Friendship-Keeping a journal with your friends or about your friendships will strengthen the bond that is already present. Plus by communicating in this journal when trouble strike, you may curb the turmoil at the start and avoid major damage to the relationships.
Baby/Child-Forge an even deeper bond between yourself and your children by keeping a journal for them while they are young. It will make a great gift once they are old enough to appreciate such a wonderful and love filled book. Pregnant? Write a journal as your baby grows in the womb.
Sister/brother-Try to avoid the pitfalls of sibling rivalry and strengthen your relationships by channeling your feelings into a journal. One day, the pages might serve up a good laugh.
Women’s (PMS, pregnancy, childbirth menopause)-Keep track of the positives and negatives of womanhood in a journal. It might help preserve the joyous memories of giving birth or help funnel and deal with more emotional times-when hormones are raging.
Work-Schedule those important meetings and luncheons or use this journal to help dissolve job stress. It will enable you to keep your work life separate from your personal life.
School-Not only can you write about all the wonderful-and not so wonderful- times at school, you will have a place to store all those mementos that you’re not quite ready to leave behind.
Pet-If a dog is man’s best friend, treat him that way. Dedicate a journal to your pet. Capture funny moments, paste in pictures and track appointments to the vet.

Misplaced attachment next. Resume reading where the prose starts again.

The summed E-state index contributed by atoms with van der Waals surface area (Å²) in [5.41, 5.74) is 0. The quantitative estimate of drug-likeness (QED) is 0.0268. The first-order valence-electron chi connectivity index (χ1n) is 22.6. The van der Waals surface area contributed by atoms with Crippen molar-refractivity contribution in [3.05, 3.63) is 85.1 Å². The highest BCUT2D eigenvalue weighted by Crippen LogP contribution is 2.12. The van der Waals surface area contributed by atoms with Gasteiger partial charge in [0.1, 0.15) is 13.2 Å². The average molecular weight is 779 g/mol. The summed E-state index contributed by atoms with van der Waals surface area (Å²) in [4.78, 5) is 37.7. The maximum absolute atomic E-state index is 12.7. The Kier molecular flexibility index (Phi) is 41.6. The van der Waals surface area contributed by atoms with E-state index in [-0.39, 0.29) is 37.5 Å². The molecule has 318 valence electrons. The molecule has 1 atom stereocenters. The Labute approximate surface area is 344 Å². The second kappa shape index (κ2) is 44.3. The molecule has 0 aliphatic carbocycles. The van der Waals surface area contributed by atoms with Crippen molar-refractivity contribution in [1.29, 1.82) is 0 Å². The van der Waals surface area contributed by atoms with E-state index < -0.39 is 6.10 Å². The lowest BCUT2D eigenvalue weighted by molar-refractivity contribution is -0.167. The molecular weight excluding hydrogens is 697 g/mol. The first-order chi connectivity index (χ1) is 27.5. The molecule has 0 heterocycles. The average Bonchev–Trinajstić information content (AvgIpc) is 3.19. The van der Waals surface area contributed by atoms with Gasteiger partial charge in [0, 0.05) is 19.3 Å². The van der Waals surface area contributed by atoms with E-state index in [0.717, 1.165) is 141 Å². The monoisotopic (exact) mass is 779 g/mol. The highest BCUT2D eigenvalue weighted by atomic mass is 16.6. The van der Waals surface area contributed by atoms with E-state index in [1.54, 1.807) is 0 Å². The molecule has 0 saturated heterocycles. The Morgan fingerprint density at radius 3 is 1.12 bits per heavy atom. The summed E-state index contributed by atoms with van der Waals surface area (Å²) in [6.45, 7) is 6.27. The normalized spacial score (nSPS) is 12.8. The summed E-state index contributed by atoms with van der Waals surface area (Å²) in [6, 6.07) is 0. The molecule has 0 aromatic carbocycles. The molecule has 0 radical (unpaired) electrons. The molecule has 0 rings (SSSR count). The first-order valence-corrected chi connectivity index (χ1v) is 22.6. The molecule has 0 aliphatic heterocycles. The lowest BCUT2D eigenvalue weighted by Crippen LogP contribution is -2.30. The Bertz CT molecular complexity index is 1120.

Exercise-Most people agree that exercise is hard work. Monitoring your fitness progress in a journal can help motivate you to keep it up.
Interactive-Communication is hard to achieve in any relationship. Create a nonverbal dialogue in this diary you share and take turns writing in with another person.
Meditation-Where does your mind wander during meditation? Keep a grasp on peaceful feelings by channeling those thoughts into a journal. It may be a source of comfort during times when meditation just isn’t enough.
Cooking/Food-Journaling about cooking or food and your eating habits just might lead to a healthier lifestyle. You may get tired of writing about the same old foods and, in turn, become inspired to prepare more interesting and healthier meals.
Vacation-Keep all your vacation memories in one place by herding them into this journal, or keep a separate book for each vacation. Both will become an easy reference when reminiscing with family and friends.
Restaurant-Don’t let the restaurants of your traveling experience be forgotten. After visiting new sites, dining can be that relaxing moment when you learn about cultural food and tastes and when you discuss the places you’ve seen. Not a big traveler? That doesn’t mean you can’t still record the fun dining experiences of your life.
HolidayThis will make a nice conversation starter during future holidays when you want to retell the unforgettable stories of celebrations past.
Devotional-This can be a journal of quotes from religious texts or personal thoughts on religious matters. It will allow you to focus on your spiritual side, even if you don’t necessarily practice a particular religion.
Inspirational-This can be classified as a wisdom-for-living journal. Keeping quotes from your favorite authors, philosophers, teachers, family members and more will help to motivate you when you’re dealing with life’s obstacles.